Starting with a puppy can be messy, but adopting a rescue dog can mean working through some baggage.
by Guest Blogger, Victoria Smith
Rescue dogs may be very skittish or anxious, which means you will have to do more to comfort them and help them adjust to their new life. To keep your dog as safe and happy as possible, you will need a 6-foot leash, a collar, food and water dishes, a bed, and a crate. ID tags should be your first purchase.
Keep your new dog in just one area of the house to reduce risks and questions. If you keep them in the kitchen, make sure the garbage is closed up. If you keep them in the utility room, ensure that all cleaners and chemicals are put up.
Try to bring your dog home when you will have a few days to spend with them and make sure there aren’t many people or other animals in the house. Consider keeping them on a leash inside the house for the first day or two to prevent them from actions you do not want. However, if your new dog seems scared and wants to hide, make sure you don’t use the leash to keep them out of its hiding spot. They may react intensely if they get too scared. Do not yell at your new dog for climbing on the couch if your children or your spouse invited them up there, and make sure everyone in the house is familiar with the dog’s anxiety. Make sure you also agree as a household about how you will treat the dog, what the routine will be, and what is and isn’t okay.
Keep loud noises to a minimum if you can, and provide a safety point in the house for the dog. This safety point can be their crate. Just put a dog bed or blankets down in the crate to go to when they feel nervous. Keep a chew or treat near the crate, so they know to be there, and try to place the crate against a wall rather than in the middle of the open space.
Make it Fun
Keep your new dog on the leash and take them into the backyard. Let them sniff the perimeter while on a leash, and if they choose to go to the bathroom, have a party. Give lots of pets and treats for the actions you want to see, but if your rescue dog is anxious, give gentle, positive reactions so that they aren’t spooked.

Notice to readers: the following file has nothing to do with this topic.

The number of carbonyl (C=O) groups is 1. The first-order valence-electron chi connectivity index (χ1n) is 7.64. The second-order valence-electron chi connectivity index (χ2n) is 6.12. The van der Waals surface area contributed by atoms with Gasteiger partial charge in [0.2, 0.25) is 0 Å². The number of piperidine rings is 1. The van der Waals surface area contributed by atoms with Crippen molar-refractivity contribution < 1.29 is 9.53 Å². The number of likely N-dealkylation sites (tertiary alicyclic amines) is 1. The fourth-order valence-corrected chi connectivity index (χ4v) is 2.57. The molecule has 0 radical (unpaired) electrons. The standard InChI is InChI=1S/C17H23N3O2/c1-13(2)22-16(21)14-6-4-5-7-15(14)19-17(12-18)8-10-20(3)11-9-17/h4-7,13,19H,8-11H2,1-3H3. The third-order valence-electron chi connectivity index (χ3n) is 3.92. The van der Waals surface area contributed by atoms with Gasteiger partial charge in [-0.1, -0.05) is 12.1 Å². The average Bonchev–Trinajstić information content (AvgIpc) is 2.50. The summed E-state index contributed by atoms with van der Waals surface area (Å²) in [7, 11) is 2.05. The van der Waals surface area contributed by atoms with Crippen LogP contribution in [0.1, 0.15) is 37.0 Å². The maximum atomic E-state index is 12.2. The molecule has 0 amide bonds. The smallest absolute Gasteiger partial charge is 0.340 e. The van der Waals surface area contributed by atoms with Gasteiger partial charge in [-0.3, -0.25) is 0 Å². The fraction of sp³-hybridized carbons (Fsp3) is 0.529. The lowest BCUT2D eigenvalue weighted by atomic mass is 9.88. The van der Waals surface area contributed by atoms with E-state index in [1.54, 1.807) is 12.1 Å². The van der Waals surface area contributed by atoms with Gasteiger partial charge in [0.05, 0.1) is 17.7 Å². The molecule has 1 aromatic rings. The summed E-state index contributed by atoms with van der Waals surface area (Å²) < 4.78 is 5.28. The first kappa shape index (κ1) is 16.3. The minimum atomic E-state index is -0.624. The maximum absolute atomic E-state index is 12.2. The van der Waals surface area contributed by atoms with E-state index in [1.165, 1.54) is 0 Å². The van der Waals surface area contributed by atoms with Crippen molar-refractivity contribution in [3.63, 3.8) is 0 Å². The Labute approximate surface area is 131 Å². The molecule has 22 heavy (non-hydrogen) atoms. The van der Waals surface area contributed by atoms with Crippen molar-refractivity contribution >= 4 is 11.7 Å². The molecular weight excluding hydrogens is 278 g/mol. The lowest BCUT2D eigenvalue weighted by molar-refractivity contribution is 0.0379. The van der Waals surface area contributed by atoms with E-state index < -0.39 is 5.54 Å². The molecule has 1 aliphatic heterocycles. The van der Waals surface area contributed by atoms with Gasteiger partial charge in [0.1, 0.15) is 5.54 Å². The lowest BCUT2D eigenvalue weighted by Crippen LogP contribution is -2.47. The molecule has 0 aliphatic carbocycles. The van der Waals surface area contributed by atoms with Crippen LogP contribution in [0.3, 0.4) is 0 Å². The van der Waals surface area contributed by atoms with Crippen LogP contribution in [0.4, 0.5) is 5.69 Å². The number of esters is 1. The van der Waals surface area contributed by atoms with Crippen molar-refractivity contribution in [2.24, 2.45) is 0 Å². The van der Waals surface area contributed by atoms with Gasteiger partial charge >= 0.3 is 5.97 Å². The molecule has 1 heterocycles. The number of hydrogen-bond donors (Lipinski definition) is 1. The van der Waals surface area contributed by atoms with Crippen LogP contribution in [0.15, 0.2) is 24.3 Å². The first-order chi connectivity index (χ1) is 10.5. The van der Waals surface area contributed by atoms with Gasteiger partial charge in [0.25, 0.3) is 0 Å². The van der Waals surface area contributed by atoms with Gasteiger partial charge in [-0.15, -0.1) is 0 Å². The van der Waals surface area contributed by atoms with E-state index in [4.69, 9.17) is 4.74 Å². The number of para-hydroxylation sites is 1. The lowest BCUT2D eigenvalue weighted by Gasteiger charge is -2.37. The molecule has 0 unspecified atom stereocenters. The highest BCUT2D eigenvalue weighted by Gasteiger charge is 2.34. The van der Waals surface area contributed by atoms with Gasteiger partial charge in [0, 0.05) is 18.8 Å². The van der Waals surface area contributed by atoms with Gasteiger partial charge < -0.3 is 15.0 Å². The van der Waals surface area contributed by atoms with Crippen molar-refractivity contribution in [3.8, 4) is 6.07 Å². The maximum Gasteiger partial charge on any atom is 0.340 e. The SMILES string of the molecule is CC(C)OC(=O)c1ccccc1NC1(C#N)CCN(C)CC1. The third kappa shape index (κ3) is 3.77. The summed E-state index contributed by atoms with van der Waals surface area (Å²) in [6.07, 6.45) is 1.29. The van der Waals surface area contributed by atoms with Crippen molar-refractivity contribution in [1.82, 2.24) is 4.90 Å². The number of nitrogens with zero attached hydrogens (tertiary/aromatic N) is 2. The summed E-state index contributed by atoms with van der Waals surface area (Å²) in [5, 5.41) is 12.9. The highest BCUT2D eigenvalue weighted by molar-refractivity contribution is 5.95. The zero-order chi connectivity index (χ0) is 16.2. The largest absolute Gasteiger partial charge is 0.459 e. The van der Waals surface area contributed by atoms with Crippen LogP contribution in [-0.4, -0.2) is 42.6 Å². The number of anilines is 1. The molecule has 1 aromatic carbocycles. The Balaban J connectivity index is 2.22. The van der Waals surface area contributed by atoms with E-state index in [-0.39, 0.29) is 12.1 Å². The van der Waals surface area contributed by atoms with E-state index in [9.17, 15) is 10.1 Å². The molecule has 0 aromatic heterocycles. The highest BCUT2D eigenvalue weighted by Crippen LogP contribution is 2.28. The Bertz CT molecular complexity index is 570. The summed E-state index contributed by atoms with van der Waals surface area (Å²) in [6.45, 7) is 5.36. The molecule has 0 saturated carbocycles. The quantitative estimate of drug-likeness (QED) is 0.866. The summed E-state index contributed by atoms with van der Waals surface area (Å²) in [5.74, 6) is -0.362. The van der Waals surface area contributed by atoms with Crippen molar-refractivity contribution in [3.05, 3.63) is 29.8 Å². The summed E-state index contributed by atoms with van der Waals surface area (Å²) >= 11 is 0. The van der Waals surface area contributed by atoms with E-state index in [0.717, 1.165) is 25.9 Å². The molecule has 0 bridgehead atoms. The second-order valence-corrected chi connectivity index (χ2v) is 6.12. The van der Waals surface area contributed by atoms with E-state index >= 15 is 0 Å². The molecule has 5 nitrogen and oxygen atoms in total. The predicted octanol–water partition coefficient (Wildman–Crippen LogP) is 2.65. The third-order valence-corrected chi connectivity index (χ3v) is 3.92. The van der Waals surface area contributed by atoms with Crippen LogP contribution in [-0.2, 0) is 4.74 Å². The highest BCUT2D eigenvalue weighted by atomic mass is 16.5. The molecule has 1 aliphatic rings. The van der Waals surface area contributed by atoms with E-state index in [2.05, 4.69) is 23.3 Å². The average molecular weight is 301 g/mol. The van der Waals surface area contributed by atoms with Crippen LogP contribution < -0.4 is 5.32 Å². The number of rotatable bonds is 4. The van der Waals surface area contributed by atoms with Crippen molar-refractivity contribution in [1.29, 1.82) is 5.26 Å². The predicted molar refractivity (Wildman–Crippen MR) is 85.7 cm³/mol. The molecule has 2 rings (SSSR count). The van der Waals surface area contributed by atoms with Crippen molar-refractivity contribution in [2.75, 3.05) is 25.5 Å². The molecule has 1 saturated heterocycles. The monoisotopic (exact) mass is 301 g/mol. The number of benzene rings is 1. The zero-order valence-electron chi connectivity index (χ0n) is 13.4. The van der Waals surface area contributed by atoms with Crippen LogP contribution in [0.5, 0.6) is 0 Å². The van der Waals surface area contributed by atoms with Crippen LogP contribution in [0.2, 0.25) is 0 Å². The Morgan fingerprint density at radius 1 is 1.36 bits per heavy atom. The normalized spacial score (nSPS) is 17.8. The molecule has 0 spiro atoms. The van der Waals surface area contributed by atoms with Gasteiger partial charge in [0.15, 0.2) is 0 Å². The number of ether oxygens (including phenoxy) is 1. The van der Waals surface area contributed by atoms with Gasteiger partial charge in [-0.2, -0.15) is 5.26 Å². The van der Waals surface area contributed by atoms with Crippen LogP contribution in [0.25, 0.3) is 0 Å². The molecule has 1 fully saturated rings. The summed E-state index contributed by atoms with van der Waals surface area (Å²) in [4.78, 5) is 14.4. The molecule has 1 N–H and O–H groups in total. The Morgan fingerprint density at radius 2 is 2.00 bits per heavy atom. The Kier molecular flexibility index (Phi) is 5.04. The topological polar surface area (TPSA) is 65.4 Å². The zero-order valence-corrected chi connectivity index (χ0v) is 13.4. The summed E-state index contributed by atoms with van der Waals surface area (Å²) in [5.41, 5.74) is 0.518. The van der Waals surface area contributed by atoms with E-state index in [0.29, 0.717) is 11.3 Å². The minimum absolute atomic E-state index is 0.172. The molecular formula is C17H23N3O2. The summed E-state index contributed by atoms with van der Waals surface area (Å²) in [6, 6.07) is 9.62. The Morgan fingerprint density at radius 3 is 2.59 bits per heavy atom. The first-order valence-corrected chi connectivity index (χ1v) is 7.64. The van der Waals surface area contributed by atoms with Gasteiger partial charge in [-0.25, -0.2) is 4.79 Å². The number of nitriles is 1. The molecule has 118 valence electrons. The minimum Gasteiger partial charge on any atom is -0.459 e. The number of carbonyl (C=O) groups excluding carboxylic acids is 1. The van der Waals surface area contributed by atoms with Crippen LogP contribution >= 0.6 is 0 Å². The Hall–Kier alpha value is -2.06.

When walking your new dog, try to teach commands such as Hold, where the dog stands within the circle of the leash, and Sit. Sit is helpful at traffic lights, and Hold is beneficial when you are scooping up after your dog. Every time you get a good response, give a reward. Tiny hot dog or cheese pieces may be better than too many biscuits, but it’s best to buy some dog treats with healthy ingredients.
Many rescue dogs come from rough situations. If you notice your rescue dog flinching or cringing when you pick up a broom, do not be surprised. While holding the broom, or whatever they may be scared of, talk gently to the dog and approach them. They may lay down, roll over and show their belly, or they may get aggressive. Never touch your dog with the broom or any object they seem scared of, and as they allow you to approach them while holding it, be sure to give them a treat. Eventually, they will learn there is nothing to be scared of in their new home. As mentioned before, be sure to give your dog a safe space in the home that is theirs. A dog crate where they sleep is a great safe space for your dog, and you can keep them in the crate overnight or when they are alone if they need it.
The most important thing when caring for a rescue dog is to be patient and gentle. Depending on the history of your dog, they may need a while to adjust fully to both you and their new home. Always have treats ready for good actions, and try to stay calm and gentle with your dog, even when they do bad things. Training any dog takes time, but training a rescue dog can be even more difficult. If you have young children, be sure they can maintain this patience and be gentle with your rescue dog. When getting your dog from the shelter, be sure to ask for any information on the dog’s history and anything else you need to know about the dog before bringing it home.
Rescue dogs are often not accustomed to being groomed. To get them comfortable with the habit,
- get down on the floor with the dog
- brush them and speak softly
- when the dog has had enough, let them up
Never hold a rescue dog down to groom them, and keep an eye on that tail if you get down to wrestle or pet them. You could get bit if they feel that you are going to hurt them. If you have more than one dog, your rescue dog may feel protective toward the other dog as well, so make sure tails are up before you start trying to engage your dog in play.
Make the Vet Visits a Celebration
Get affordable pet insurance, so regular vet visits are not a burden and make a party out of it. If your vehicle allows your dog to ride in a crate, fill a chew toy with peanut butter or cheese and treat them after the vet visit. If you need to buckle your dog in with a harness, make sure that the experience is loaded with praise and positive reinforcement.
Your dog needs to learn their new home and that you can be trusted. A rescue dog is taking a big risk in learning to rely on you and your family. Ensure that everyone in the house knows the rules the dog is supposed to follow to save confusion. Rescue dogs have just as much love to give as all other dogs. Just be patient and gentle with them. Soon they will be your new best friend.